Every day, 95% of British households boil their electric kettle – 40% of houses doing it at least 4 times a day – helping us drink 100 million cups of tea a day. There is no more British routine. So much so, that when an elderly person in a council-run home in south London failed to boil their kettle one morning, a sensor raised an automated alert to their social care worker. The carer visited the elderly person, saw that they had fallen in the night, and phoned an ambulance, ultimately saving their life.
This example comes from the South-London Partnership, a coalition of five London boroughs who have one of the UK’s most ambitious smart cities projects, connecting data sources from sensors across the region to make powerful decisions in over 40 service areas.
Don’t spill the tea
The technology exists to go much further. But, whilst we want to save and improve lives, many are rightly concerned by the risks to privacy in tracking theuse of electronics in their home.
It is therefore important to protect their data and to strike the right balance between risk and reward in the use of new technologies. London’s, London Office of Technology and Innovation (LOTI) are working out how to do so, grappling with these thorny issues on a daily basis.
The stakes are high. National polling in the UK shows that trust in government to use data is already low, threatening our ability to deploy potentially lifesaving solutions. The most up-to-date tracker survey from the national agency, the Centre for Data Ethics and Innovation, puts government as the second-least trusted organisation in managing data, only ahead of social media companies with only 40% trusting government across a range of behaviours.
The strongest drivers of trust in government to manage their data were whether they already trust government, and whether they agree that data is good for society. From this, LOTI drew two key lessons that shape our work on data ethics: first, efforts need to be made to build trustin government more broadly – not just around the specifics of technology, and second, that residents want us to innovate with data to produce social value and improve their lives.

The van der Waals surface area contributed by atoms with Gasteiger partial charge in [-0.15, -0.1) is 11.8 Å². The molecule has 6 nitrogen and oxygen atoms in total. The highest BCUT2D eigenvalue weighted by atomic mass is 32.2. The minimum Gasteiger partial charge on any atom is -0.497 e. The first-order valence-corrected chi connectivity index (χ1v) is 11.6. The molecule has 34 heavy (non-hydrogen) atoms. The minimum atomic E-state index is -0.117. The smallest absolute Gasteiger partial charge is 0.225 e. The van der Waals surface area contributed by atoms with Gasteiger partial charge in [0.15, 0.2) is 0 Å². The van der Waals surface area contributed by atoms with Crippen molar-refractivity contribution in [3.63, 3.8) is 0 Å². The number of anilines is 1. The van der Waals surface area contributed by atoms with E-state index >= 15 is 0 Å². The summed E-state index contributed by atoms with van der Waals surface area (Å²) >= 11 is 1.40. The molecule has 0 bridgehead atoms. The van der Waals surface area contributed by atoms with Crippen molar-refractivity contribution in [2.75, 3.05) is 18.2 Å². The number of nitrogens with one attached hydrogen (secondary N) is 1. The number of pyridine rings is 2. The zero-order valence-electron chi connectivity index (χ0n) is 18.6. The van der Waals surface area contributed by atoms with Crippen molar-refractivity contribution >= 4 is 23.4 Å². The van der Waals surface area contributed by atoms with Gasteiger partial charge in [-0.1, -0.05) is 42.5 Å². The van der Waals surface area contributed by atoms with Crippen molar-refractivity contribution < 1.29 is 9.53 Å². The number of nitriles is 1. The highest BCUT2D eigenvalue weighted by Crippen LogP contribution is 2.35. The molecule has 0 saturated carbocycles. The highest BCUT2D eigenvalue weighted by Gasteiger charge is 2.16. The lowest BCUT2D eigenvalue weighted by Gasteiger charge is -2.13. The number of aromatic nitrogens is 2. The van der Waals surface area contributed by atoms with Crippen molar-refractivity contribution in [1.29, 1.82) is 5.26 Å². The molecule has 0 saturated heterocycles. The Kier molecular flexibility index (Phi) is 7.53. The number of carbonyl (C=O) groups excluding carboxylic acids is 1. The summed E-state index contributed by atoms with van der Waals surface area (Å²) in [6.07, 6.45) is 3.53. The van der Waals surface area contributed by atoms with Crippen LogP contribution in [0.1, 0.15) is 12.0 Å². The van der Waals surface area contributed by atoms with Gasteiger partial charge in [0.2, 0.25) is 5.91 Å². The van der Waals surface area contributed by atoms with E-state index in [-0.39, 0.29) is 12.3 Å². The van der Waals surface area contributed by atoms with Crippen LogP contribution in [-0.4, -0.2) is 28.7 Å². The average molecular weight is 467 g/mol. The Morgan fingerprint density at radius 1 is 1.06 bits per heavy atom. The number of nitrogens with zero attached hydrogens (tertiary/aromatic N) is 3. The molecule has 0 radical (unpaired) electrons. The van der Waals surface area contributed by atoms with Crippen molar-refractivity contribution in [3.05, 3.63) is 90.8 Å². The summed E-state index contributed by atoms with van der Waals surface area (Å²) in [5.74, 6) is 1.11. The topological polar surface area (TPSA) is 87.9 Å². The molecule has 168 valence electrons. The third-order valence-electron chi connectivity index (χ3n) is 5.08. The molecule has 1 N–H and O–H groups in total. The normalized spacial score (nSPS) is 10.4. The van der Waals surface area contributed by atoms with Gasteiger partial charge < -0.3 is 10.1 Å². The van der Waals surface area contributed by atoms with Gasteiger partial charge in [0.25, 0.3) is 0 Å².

The South-London Partnership is taking important steps to do so. First, in their procurement of sensors, officers made clear that they wouldn’t accept any bids that included facial recognition / listening or tracking technology. They didn’t see how it could provide value, and if anything posed risks given well-documented biases in the technology. Second, they created a public map of all the sensors they use, including the type of data that each sensor collects, providing transparency to the public about the council’s data collection.
Yet we are all in the process of learning and testing different approaches. City governments are searching for solutions through ‘AI Localism’ – experimentating with practical solutions to governing AI or algorithms in lieu of central government regulation, which lags behind the technology applications.
In London, we believe the values and approaches to governing emerging technologies should be guided by the people whom we serve – our citizens. For example, Camden Council’s Data Charter was created through a Resident Panel – a mini-citizen assembly – complimented by a survey of the borough and a host of distributed mini-dialogues across their borough.
This Charter proposes seven principles by which the council should operate when they undertake data projects including transparency, accountability, fairness, and privacy. The Resident Panel also makes governance recommendations to the Council, for example that they should publish all of their data-sharing agreements as transparently as possible. Together, this represents the first proper example of participatory data governance in our city, and a model for us to build on.
Ultimately, in the same way that residents shape the decisions we make about transport, or planning, or climate, we believe in a democracy that they should also be part of the decisions we make about algorithms that affect their lives. And, when we do this, we see that residents don’t just expect us to work to high ethical standards, but they also expect us to innovate and use data to improve their lives. And that – as much as the tea – is what gets us out of bed in the morning.
Read more on the OECD work on Data innovation for SMEs.
Sam Nutt is Researcher and Data Ethicist at the London Office of Technology and Innovation (LOTI). As the first Data Ethicist in UK local government, he leads LOTI's London Data Ethics Service, providing practical project and policy-level guidance to local government with the goal to establish London as one of the leading cities in the world for the ethical and responsible use of data. Sam also leads LOTI's work on public participation and previously on the future of work. Prior to joining LOTI, Sam worked in the OECD's Observatory of Public Sector Innovation (OPSI).